The urban farm is part of a broader city initiative to strengthen and expand food options in order to ensure that 85% of city residents can find themselves within a half-mile of a fresh food source by 2021.
But Smith said that the food is just one benefit of the food forest. “It’s a huge educational opportunity for kids,” she said. “We have partnerships with local schools, and we have so many volunteers from the neighborhood, coming together, getting to know each other, and learning a lot about planting. Everytime I go, there’s someone from the neighborhood out there, working the land.”
Smith knows many of the most frequent visitors to the land, including the farm’s “mushroom guru,” it’s “herb queen,” and Jyquan Almond, a twelve year old who gives tours through the farm and was recently selected as the youngest-ever recipient of Atlanta’s Park Pride award.
The community has been deeply involved in the planning for the farm since the project first began several years ago. The U.S. Forest Service taught classes about how to work with different types of plants, how to rotate them so that the soil stays mineral-rich, and how to design plots. The neighbors also got to submit landscaping ideas to a design firm, which worked with community feedback to create the final layout.
Atlanta’s first urban farm now joins a list of over 70 public food forests in the country, and at seven acres, is the largest one. As it currently stands, the lot’s northern area is covered in native trees, some of which will be removed, while the south is full of planter boxes that Smith said some neighbors have already filled with squash, corn, and other vegetables.
Once the final concept is realized, though, the whole farm will be lush with greenery. Walking into the space from the south, residents will find bike parking, a walnut and pecan grove left by the previous farm owners, and some blueberry bushes planted last year that are already filled with fruit. Moving further north, there will be community garden plots and an apiary full of bees. Following the central walking path, residents will find fruit orchards—which have already been planted but are not yet mature—an outdoor classroom, composting stations, and mushroom groves.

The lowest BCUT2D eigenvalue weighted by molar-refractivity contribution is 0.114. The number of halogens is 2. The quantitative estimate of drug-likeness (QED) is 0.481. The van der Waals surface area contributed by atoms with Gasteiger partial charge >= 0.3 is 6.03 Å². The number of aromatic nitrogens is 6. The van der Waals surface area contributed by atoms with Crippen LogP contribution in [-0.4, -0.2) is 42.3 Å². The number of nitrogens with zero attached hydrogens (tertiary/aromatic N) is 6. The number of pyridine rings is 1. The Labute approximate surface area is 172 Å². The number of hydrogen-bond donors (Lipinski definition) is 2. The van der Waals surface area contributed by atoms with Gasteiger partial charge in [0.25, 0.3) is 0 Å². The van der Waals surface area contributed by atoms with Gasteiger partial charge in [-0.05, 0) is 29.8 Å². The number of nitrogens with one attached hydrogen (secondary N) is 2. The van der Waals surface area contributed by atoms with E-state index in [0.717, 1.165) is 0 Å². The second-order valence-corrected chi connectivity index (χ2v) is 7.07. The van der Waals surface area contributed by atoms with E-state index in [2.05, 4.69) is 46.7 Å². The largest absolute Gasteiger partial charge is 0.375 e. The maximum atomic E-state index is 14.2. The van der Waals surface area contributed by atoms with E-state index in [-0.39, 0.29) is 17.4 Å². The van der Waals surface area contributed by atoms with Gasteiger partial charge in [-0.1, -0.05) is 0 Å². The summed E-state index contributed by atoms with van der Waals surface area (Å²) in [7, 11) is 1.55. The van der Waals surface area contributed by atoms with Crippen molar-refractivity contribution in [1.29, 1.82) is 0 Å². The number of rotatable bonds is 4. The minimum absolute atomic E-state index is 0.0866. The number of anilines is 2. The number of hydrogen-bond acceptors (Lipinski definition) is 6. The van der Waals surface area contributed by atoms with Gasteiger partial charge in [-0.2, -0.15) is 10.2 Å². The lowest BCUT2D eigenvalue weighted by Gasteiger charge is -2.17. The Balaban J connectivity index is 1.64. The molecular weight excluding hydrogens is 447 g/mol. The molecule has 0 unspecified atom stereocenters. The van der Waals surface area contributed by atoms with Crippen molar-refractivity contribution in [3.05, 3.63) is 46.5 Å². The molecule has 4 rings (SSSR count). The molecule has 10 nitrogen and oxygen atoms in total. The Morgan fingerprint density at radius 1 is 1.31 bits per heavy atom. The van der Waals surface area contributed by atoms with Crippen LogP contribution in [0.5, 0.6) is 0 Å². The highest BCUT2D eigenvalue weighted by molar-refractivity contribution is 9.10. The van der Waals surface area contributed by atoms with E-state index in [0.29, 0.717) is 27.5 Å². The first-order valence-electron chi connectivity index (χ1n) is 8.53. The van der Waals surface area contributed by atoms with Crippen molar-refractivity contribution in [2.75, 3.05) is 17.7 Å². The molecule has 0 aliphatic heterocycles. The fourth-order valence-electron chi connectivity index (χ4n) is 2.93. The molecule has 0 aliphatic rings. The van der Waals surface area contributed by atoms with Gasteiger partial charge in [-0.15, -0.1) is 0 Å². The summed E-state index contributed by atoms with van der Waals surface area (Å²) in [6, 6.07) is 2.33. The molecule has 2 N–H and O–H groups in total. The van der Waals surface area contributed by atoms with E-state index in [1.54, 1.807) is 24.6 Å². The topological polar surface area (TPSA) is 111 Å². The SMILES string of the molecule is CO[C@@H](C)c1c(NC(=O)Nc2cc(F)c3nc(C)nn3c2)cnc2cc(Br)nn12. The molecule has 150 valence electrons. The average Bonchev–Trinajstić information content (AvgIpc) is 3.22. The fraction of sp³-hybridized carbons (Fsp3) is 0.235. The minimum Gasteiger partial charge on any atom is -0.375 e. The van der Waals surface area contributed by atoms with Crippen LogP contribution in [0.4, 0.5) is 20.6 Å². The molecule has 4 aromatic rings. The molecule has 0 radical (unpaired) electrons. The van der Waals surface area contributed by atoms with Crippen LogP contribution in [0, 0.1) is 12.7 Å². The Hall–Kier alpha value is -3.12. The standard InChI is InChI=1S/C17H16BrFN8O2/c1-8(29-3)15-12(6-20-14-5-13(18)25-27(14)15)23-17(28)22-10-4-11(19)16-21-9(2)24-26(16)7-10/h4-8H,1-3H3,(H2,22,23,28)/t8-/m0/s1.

That master plan is written on the scale of decades, as some of the plants will take about ten years before they bear fruit. Smith said that some people have been concerned about maintaining it for that long, especially with the threat of vandalism and over-harvesting. “That could happen,” Smith conceded. “But you know what? If it does, we’ll start over. It’s the city’s land, and it belongs to everyone.”
Smith said that the food forest is “definitely the best use of the land” and said that other cities should look into similar projects, if they don’t already have one. “Keep your eye open for any plots of land that could work, especially vacant lots,” she advised. “It’s an amazing project for any city to take on. When you’re on the farm, it doesn’t feel like you’re just doing it for yourself. You’re doing it for everyone in the community.”
Emma Coleman is the assistant editor for Route Fifty.